August 13, 2008; Page A16
On June 13, 1948, the day after the Soviet Union took the first step in its blockade of Berlin, U.S. General Lucius Clay sent a cable to Washington making the case for standing up to the Soviets. "We are convinced that our remaining in Berlin is essential to our prestige in Germany and in Europe. Whether for good or bad, it has become a symbol of the American intent." The Berlin Airlift began 13 days later.
Sixty years on, U.S. credibility is again on the line as the Bush Administration stumbles to respond to the Russian invasion of Georgia. So far the Administration has been missing in action, to put it mildly. The strategic objective is twofold: to prevent Moscow from going further to topple Georgia's democratic government in the coming days, and to deter future Russian aggression.
* * *
President Bush finally condemned Russia's actions on Monday after a weekend of Olympics tourism in Beijing while Georgia burned. Meanwhile, the State Department dispatched a mid-level official to Tbilisi, and unnamed Administration officials carped to the press that Washington had warned Georgia not to provoke Moscow. That's hardly a show of solidarity with a Eurasian democracy that has supported the U.S. in Iraq with 2,000 troops.
Compared to this August U.S. lethargy, the French look like Winston Churchill. In Moscow yesterday, French President Nicolas Sarkozy, acting as president of the European Union, got Russia to agree to a provisional cease-fire that could return both parties' troops to their positions before the conflict started. His next stop was Tbilisi, on the heels of a visit from Foreign Minister Bernard Kouchner.
If both sides agree to a cease-fire, Mr. Sarkozy promises that Europe will consider sending peacekeepers to enforce it. We trust he will find volunteers from the former Soviet republics, which see the writing on the wall if Russian aggression in Georgia is left unchallenged. The leaders of Poland, Ukraine, Latvia, Lithuania and Estonia flew to Tbilisi this week in a show of solidarity.
NATO also met yesterday and denounced the invasion, while stopping short of promising military aid to Georgia. Secretary General Jaap de Hoop Scheffer said the allies "condemned and deplored [Russia's] excessive, disproportionate use of force," and demanded a return to the status quo ante.
The NATO leader also said Georgia's potential membership remains "very much alive" and that it would be a member of NATO one day. Georgia and Ukraine's applications come up again in December, and perhaps even Germany, which blocked their membership bids earlier this year, will now rethink its objections given that its refusal may have encouraged Russia to assume it could reassert control over its "near abroad."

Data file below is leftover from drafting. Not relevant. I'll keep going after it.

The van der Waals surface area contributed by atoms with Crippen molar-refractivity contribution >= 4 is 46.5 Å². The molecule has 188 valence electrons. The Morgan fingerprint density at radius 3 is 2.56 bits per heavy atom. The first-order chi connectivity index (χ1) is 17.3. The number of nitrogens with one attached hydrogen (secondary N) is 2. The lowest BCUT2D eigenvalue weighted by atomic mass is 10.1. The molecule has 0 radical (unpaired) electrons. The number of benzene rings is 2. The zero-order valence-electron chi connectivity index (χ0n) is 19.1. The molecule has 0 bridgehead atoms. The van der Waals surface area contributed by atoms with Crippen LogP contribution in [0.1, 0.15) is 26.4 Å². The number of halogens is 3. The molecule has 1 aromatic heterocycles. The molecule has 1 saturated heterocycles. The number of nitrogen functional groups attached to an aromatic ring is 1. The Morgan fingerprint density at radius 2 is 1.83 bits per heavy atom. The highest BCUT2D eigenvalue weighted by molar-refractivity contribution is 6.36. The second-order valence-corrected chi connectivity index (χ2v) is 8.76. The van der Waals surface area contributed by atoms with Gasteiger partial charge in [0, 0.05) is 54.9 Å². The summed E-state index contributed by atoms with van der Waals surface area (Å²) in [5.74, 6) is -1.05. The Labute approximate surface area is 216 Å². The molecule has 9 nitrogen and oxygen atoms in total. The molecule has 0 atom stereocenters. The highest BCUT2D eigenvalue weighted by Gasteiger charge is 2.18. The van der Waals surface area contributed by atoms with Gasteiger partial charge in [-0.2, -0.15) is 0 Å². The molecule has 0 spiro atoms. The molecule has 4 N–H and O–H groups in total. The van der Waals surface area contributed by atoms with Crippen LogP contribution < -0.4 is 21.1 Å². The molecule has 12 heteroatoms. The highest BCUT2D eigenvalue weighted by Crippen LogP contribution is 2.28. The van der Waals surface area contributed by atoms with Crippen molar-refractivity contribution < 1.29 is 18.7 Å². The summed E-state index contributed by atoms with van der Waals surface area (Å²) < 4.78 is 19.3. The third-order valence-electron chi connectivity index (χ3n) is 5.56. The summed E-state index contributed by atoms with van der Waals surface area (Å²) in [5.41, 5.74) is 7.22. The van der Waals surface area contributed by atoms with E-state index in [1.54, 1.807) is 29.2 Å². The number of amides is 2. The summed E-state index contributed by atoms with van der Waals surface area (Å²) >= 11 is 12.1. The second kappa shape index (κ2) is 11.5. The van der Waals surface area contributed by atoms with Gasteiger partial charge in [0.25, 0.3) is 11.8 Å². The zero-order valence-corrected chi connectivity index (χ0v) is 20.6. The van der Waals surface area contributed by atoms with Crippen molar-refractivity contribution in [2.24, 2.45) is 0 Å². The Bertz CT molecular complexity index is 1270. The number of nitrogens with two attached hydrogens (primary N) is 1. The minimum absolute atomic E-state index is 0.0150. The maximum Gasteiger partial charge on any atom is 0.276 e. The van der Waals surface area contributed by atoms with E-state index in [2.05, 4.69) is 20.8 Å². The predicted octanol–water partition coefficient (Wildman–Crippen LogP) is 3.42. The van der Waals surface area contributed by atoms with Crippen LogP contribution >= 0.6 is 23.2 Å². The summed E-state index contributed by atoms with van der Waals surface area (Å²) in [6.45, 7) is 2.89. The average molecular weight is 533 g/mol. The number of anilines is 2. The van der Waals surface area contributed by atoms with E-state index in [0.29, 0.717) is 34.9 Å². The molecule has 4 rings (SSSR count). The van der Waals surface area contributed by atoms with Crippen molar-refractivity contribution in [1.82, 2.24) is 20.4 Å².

Much as it respects and owes Georgia, the U.S. is not going to war with Russia over a non-NATO ally. But there are forceful diplomatic and economic responses at its disposal. Expelling Russia from the G-8 group of democracies, as John McCain has suggested, is one. Barring Russia's long desired entry into the World Trade Organization is another. Russian leaders should also be told that their financial assets held abroad aren't off limits to sanction. And Moscow should know that the 2014 Winter Olympics in Sochi on the Black Sea are in jeopardy. A country that starts a war on the weekend the Beijing Olympics began doesn't deserve such an honor.
The Georgian people also deserve U.S. support. One way to demonstrate that would be a "Tbilisi airlift," ferrying military and humanitarian supplies to the Georgian capital, which is currently cut off by Russian troops from its Black Sea port. Secretary of State Rice or Defense Secretary Robert Gates should be in one of the first planes. After the fighting ends, the U.S. can lead the recovery effort. And since the Russians are demanding his ouster, Georgian President Mikheil Saakashvili deserves U.S. support too. Moscow wants a puppet leader in Tbilisi, and U.S. officials are playing into Valdimir Putin's hands with their media whispers that this is all Mr. Saakashvili's fault.
Reshaping U.S. policy toward Russia will take longer than the months between now and January 20, when a new President takes office. But Mr. Bush can at least atone for his earlier misjudgments about Mr. Putin and steer policy in a new direction that his successor would have to deal with. If that successor is Barack Obama, this is an opportunity to shape a crucial foreign policy issue for a novice who could very well go in the wrong direction.